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J Nutr. 2003 Jun;133(6):1978S-1982S.

Environmental influences: factors influencing a woman's decision to use dietary supplements.

Author information

1
School of Psychology, University of Leeds, Leeds, LS2 9JT, UK. mc@psychology.leeds.ac.uk

Abstract

Use of dietary supplements by women, particularly those over 40 years of age may be widespread in the United Kingdom. However, from surveillance data, there appears to be a disparity between nutrition and health needs and the rationale for and actual use of dietary supplements by women. This apparent paradox forms the basis for an inverse supplement hypothesis (i.e., supplement use in women appears to be most prevalent among those with least need). Little research has been done to examine the factors underlying the decision to use dietary supplements. Reasons for consuming dietary supplements are often complex, combining social, psychological, knowledge and economic factors. The theory of planned behavior is a widely used model for assessing factors influencing behavioral motivation and action that may be useful for assessing specific diet- and nutrition-related practices. It provided the basis for the development of a questionnaire to explore overall dietary supplement use in a cohort of women in the United Kingdom. The analysis of factors related to beliefs underlying dietary supplement use revealed differences between supplement users and nonusers. Differences included a stronger belief by users than nonusers that taking dietary supplements ensures against possible ill health. Both users and nonusers of supplements also perceived the media (books and magazines) to be a powerful influence on a person's decision to use supplements. These findings highlight the potential of the theory of planned behavior in exploring supplement-taking behavior while throwing light on the factors influencing an individual's motivations to use dietary supplements.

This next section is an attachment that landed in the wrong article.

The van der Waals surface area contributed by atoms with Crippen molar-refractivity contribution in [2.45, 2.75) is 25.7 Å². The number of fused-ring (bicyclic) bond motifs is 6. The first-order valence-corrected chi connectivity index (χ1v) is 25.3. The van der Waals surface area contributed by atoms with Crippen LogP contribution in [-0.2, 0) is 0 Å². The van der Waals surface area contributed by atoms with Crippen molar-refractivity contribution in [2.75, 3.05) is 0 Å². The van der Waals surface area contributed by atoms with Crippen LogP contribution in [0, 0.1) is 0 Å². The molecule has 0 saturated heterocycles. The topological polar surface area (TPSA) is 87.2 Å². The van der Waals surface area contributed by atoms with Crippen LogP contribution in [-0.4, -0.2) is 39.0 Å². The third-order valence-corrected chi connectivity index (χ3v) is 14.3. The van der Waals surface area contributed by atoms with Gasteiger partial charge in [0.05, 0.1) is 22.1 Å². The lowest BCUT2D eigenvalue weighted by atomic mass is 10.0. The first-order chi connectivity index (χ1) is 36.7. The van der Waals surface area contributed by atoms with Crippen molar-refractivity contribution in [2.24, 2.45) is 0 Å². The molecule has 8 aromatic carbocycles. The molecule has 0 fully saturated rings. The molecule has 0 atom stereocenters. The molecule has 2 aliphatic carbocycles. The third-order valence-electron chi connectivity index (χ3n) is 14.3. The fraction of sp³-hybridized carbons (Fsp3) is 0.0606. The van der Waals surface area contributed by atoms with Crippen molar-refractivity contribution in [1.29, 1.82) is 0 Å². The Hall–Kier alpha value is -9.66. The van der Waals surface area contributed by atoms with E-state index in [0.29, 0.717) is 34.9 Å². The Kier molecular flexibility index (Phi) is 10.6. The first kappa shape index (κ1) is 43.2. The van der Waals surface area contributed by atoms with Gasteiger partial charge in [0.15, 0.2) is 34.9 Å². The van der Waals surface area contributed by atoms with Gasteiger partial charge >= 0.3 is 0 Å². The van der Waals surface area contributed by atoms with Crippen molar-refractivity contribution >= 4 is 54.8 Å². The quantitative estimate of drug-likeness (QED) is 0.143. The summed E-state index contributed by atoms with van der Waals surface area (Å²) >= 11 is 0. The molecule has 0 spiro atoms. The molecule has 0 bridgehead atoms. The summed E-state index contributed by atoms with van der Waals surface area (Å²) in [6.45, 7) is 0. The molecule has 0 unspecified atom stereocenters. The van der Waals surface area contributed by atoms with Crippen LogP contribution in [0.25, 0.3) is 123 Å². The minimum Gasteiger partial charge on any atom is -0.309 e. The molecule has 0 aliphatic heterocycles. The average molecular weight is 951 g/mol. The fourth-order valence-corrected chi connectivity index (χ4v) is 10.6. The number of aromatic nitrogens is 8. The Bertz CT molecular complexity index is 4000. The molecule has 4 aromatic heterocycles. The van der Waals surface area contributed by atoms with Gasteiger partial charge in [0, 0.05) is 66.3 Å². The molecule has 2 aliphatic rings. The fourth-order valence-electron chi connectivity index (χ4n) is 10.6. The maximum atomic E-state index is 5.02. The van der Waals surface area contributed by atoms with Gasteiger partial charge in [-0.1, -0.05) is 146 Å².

PMID:
12771349
DOI:
10.1093/jn/133.6.1978S
[Indexed for MEDLINE]

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